Microsoft XNA Game Studio 3.0 : Controlling Color (part 2)

2/16/2011 11:38:58 AM

4. Storing Data in Computer Memory

The data for each color intensity is being held in a variable of type byte. The byte type is interesting because it uses 8 bits of computer memory to hold the value that it is trying to represent. Computer memory is actually a huge number of such locations, each of which is 1 byte in size. The Xbox 360 has 512 megabytes of memory. This means that the memory inside the console has about 512 million storage locations, each of which can hold a single byte value. The memory is addressed by number, and the compiler generates a program that uses a particular memory location when it accesses a particular variable. Figure 4 shows how this might work. The compiler has decided that blueIntensity is to be held in memory byte number 1003, greenIntensity in memory byte number 1004, and so on.

When the program runs, the statements that work with redIntensity, blueIntensity, and greenIntensity are directed to these locations in memory. Each data type uses a particular amount of computer memory; a byte uses a single memory location. The Color type uses at least 4 bytes of memory; other types can use a lot more. When the program needs to hold a Color value, the compiler allocates a number of adjacent memory locations.

Figure 4. Storing the color intensity values in memory


In XNA, we never have to worry about precisely where the compiler chooses to put things. These issues are managed automatically and hidden from our programs. In fact, the way things really work is a little more complex than the explanation given, but for now, it is important for you to remember that computer data is held in memory locations of a particular size and that a particular number of memory locations is available for a program to use.

The same memory locations that store data can also be used to hold program instructions. When an Xbox game is running, it might be that half the memory space holds the game program code (the methods) and the other half holds the data that is being used (the variables). When a game is showing the dreaded "Loading" screen, the Xbox is actually transferring program code and data values from the game disk into the memory.

5. Drawing by Using Our Color Intensity Variables

The color intensity variables that we have created represent the amounts of red, green, and blue that the mood light has. You can use them in your Draw method to create the color to be used to clear the screen:

class Game1 {

// The Game World - our color values
byte redIntensity ;
byte greenIntensity ;
byte blueIntensity ;

protected override void Draw(GameTime gameTime)
Color backgroundColor;
backgroundColor =
new Color(redIntensity, greenIntensity, blueIntensity);

// TODO: Update method goes here


This Draw method looks very like the previous one, except that it uses member variables to define the color that is created rather than specifying particular values. Note that the assignment to backgroundColor has been spread over two lines. The C# compiler is quite happy with this.


Our Great Programmer is very keen on sensible program layout. This means not letting program lines extend off the end of the page. She says if a line gets too long, you should break it at a sensible point (not in the middle of an identifier) and then continue to the next line, slightly indented. She has personally checked all the program listings in this book to make sure that the layout meets her exacting requirements.

6. Updating Our Colors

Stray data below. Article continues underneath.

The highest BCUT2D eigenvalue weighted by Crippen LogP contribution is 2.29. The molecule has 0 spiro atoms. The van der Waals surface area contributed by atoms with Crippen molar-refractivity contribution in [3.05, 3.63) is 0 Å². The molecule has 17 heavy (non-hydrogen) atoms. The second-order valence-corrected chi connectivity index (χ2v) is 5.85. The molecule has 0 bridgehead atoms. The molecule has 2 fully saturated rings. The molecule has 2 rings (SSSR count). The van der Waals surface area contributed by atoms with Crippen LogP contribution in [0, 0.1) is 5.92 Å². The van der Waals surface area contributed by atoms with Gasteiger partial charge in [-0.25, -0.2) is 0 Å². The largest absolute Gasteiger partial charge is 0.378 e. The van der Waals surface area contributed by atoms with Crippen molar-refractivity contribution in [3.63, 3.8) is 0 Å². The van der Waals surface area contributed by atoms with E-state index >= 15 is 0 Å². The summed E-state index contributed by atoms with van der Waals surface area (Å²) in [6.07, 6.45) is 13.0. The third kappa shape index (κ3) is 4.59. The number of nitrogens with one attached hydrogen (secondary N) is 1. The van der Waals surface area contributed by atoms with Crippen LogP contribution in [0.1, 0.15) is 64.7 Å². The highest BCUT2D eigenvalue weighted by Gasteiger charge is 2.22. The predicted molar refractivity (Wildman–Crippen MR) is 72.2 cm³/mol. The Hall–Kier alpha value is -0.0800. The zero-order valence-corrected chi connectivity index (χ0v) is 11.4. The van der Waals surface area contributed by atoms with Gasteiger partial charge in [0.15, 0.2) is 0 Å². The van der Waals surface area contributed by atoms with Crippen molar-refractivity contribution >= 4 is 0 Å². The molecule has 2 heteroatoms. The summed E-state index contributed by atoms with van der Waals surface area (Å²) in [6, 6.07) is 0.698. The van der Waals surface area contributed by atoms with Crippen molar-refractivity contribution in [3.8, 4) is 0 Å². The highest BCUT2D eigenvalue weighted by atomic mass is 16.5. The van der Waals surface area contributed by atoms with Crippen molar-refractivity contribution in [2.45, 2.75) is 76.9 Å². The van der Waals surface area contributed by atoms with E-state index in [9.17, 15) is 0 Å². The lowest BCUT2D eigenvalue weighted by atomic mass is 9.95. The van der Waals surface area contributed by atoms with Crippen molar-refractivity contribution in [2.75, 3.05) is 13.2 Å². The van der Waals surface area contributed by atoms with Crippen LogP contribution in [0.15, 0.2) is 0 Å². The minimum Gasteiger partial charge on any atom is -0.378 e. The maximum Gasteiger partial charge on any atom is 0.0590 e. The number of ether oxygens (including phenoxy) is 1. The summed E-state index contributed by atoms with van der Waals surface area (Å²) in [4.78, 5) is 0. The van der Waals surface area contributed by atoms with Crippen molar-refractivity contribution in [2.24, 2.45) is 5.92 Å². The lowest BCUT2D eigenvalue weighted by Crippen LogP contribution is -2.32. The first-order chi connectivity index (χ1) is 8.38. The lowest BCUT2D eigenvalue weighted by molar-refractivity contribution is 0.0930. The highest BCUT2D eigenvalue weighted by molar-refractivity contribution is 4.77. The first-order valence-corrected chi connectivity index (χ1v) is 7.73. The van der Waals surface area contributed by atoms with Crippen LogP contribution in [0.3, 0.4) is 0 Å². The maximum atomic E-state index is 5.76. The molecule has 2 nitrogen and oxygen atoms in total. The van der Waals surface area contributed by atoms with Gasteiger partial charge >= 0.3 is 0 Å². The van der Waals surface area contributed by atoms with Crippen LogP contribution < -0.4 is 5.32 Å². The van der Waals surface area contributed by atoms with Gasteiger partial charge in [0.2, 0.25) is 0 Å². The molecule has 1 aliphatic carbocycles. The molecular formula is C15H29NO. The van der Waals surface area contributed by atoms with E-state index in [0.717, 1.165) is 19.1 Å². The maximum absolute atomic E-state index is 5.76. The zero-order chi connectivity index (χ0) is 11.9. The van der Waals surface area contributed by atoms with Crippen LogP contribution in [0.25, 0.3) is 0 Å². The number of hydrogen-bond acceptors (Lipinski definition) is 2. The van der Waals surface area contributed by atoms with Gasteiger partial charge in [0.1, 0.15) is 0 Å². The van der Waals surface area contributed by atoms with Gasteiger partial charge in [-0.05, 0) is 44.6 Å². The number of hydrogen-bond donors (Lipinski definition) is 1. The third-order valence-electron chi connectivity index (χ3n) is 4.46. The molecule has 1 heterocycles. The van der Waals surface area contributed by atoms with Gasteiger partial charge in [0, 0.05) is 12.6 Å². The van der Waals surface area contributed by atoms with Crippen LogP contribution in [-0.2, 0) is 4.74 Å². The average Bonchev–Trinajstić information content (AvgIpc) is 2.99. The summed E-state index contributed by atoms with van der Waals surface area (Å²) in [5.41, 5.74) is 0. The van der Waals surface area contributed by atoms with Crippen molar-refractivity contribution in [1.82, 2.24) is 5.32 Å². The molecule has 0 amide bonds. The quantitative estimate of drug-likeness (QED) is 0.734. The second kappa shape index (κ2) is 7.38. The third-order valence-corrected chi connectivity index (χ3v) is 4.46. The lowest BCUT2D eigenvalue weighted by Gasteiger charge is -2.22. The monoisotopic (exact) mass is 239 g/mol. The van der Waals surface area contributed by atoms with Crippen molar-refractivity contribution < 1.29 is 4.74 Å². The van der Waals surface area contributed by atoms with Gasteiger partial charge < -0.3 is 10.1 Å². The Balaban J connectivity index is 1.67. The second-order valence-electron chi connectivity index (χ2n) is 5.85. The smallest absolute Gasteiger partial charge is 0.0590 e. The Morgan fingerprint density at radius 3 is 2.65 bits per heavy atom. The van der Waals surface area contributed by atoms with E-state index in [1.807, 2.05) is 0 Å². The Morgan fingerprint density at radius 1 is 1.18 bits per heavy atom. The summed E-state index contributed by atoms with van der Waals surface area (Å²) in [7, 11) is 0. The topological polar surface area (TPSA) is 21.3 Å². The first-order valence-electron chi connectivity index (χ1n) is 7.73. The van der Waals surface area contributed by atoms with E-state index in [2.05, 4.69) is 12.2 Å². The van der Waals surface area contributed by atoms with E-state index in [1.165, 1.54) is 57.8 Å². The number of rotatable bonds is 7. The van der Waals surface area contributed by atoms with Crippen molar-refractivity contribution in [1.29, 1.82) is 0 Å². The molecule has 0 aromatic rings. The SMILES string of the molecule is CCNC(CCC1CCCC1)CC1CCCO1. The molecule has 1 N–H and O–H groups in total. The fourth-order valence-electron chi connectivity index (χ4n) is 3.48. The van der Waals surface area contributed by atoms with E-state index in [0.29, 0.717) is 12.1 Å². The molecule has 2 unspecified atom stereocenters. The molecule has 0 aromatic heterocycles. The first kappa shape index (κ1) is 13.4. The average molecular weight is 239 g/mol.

When the program starts, the values of byte data members are automatically set to 0 and the background color is set to black. If you run a program with the preceding Draw method, you see that the screen just goes black. What you now need to do is take control of the update process and make the colors change over time. When an empty project is created, XNA Game Studio creates a bare-bones Update method that contains a TODO reminding the programmer to add the required code:

protected override void Update(GameTime gameTime)
// Allows the game to exit
if (GamePad.GetState(PlayerIndex.One).Buttons.Back==ButtonState.Pressed)

// TODO: Add your update logic here


The Update method is rather similar to Draw but has an extra couple of statements in it, one of which starts with the word if. This is the part of the code that decides when the game should end. When you ran your program, you may have noticed that pressing the Back button on the gamepad stops the game. These two statements are the ones that dictate that behavior.

The first statement says, "If the Back button on the gamepad for player 1 is pressed, do the next statement," and the second statement says, "Exit the program." Put those together, and you get a behavior that means that when the Update method is called, if the Back button is pressed, the program exits. You are going to spend some time on conditions later, but for now, just remember that if you delete these two lines from your program, it is impossible to stop it via the Xbox gamepad. So don’t delete them.

You may be wondering who calls Update and how often. The answers at the moment are "the XNA engine" and "60 times a second." Whenever your game is active, it needs to update the game world. This has to happen repeatedly for a game to be any fun. The XNA engine calls the Update method to give it a chance to perform. In a full-blown game, this involves reading the gamepad, moving all the objects in the game world, checking to see if any have collided, and so on. In the mood light, the Update method just changes the color values that Draw uses to draw the display.

To start with, you are just going to make a mood light that gets steadily brighter over time, so the Update method increases the value of the red, green, and blue intensities by one each time that it is called:

protected override void Update(GameTime gameTime)
// Allows the game to exit
if (GamePad.GetState(PlayerIndex.One).Buttons.Back==ButtonState.Pressed)

// Make each color brighter